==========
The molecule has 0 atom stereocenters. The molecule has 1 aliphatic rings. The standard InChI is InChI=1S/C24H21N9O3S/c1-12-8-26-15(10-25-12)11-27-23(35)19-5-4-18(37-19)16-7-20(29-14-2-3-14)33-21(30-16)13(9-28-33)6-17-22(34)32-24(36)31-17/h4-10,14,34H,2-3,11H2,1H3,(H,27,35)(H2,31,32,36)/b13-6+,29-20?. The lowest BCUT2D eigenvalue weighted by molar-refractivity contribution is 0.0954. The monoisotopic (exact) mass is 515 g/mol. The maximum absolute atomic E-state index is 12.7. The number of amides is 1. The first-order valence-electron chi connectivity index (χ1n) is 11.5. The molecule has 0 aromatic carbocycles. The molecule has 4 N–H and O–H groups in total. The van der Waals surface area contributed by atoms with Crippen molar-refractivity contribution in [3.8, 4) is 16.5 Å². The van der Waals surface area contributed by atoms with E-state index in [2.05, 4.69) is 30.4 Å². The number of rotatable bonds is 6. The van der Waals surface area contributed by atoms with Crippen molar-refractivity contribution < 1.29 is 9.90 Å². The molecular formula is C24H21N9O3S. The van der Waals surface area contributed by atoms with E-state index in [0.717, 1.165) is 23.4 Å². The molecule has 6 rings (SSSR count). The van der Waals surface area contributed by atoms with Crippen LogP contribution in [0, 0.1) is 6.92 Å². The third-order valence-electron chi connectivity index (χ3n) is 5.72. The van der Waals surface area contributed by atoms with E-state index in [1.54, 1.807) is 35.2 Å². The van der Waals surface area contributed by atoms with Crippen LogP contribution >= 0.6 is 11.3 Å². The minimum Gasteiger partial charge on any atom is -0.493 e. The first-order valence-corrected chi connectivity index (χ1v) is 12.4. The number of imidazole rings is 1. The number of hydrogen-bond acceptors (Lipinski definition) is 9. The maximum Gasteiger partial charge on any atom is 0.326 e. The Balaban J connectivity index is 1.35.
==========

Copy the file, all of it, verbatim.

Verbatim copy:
The molecule has 0 atom stereocenters. The molecule has 1 aliphatic rings. The standard InChI is InChI=1S/C24H21N9O3S/c1-12-8-26-15(10-25-12)11-27-23(35)19-5-4-18(37-19)16-7-20(29-14-2-3-14)33-21(30-16)13(9-28-33)6-17-22(34)32-24(36)31-17/h4-10,14,34H,2-3,11H2,1H3,(H,27,35)(H2,31,32,36)/b13-6+,29-20?. The lowest BCUT2D eigenvalue weighted by molar-refractivity contribution is 0.0954. The monoisotopic (exact) mass is 515 g/mol. The maximum absolute atomic E-state index is 12.7. The number of amides is 1. The first-order valence-electron chi connectivity index (χ1n) is 11.5. The molecule has 0 aromatic carbocycles. The molecule has 4 N–H and O–H groups in total. The van der Waals surface area contributed by atoms with Crippen molar-refractivity contribution in [3.8, 4) is 16.5 Å². The van der Waals surface area contributed by atoms with E-state index in [2.05, 4.69) is 30.4 Å². The number of rotatable bonds is 6. The van der Waals surface area contributed by atoms with Crippen molar-refractivity contribution < 1.29 is 9.90 Å². The molecular formula is C24H21N9O3S. The van der Waals surface area contributed by atoms with E-state index in [0.717, 1.165) is 23.4 Å². The molecule has 6 rings (SSSR count). The van der Waals surface area contributed by atoms with Crippen LogP contribution in [0, 0.1) is 6.92 Å². The third-order valence-electron chi connectivity index (χ3n) is 5.72. The van der Waals surface area contributed by atoms with E-state index in [1.54, 1.807) is 35.2 Å². The van der Waals surface area contributed by atoms with Crippen LogP contribution >= 0.6 is 11.3 Å². The minimum Gasteiger partial charge on any atom is -0.493 e. The first-order valence-corrected chi connectivity index (χ1v) is 12.4. The number of imidazole rings is 1. The number of hydrogen-bond acceptors (Lipinski definition) is 9. The maximum Gasteiger partial charge on any atom is 0.326 e. The Balaban J connectivity index is 1.35.